Sunday, May 23, 2021

Across the Pond, by Joy McCullough

By an unusual chain of events, Callie's family find themselves heirs to a castle in Scotland.  While renovating it will present quite a few challenges, the family decides to leave San Diego and move in.  For Callie, this is far more than a change of scenery, it's chance for a restart.  Her friends have abandoned her and no one will talk to her, ever since she got blamed for getting them all in trouble.  There's nothing she'll miss when she goes and everything to gain by going someplace where no one knows her or her past.

While living in a castle sounds very exotic and exciting, it's really just a dilapidated and very drafty old building.  And not terribly comfortable to boot!  Also, while she hopes that being an exotic American will give her special cachet, she realizes quickly that kids are basically the same and that nothing will fix her fear of going through the same trauma all over again. Her parents, concerned that she's not making friends, deliver an ultimatum that she needs to join a club.  She doesn't play sports or a musical instrument and the idea of being around strangers terrifies her.  In desperation, she tries the local birdwatchers club, but the sexism of the group's leader drives her away.  Still, when she learns that Lady Philippa (the old woman who lived in the castle before them) was an avid birder all of her life, Callie is inspired to follow in her footsteps.  Along with the granddaughter of her groundskeeper and a helpful local librarian, they compete in a Big Day contest against the established club.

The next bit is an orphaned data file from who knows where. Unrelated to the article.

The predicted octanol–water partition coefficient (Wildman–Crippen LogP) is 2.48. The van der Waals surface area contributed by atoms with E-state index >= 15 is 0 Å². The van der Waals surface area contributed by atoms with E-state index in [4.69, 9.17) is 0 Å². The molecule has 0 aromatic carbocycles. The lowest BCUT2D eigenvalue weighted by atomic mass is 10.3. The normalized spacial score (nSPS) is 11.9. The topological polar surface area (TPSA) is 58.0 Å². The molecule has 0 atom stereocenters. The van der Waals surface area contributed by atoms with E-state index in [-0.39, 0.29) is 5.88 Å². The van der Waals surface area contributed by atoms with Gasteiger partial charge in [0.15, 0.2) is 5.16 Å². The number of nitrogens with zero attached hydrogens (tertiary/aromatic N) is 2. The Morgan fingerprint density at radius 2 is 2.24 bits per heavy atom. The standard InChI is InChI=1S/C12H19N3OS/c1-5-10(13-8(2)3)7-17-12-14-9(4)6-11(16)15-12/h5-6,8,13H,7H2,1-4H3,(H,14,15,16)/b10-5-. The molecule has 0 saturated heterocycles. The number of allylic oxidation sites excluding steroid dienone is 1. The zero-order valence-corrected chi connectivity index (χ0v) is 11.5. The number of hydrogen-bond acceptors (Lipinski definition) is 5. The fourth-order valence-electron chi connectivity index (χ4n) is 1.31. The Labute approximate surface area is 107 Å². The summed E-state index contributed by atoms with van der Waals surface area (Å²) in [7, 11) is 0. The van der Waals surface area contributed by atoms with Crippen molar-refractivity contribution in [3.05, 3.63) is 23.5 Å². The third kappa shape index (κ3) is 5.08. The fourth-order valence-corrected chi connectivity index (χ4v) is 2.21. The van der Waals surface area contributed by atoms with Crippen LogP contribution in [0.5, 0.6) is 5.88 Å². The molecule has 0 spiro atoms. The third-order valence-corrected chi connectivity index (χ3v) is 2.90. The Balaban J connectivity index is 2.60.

There are lots of great ideas in this book, but it's terribly busy.  Is the book about Callie confronting her fears of standing up for what is right ever again?  Is it about the ways that her life mirrors the life of the Lady Philippa (whose story is told in the pages of a diary that Callie finds)?  Is it about helping the gardener's granddaughter come out of her shell?  Is it about girls taking charge and defeating the boys in the contest?  And that's not even covering the inclusion of some trauma involving a cat or the dangerous and forbidden castle keep -- both of which are underutilized as plot devices.  There is, in sum, plenty to talk about here but a plethora of ideas doesn't make a story.  Charming but rudderless.

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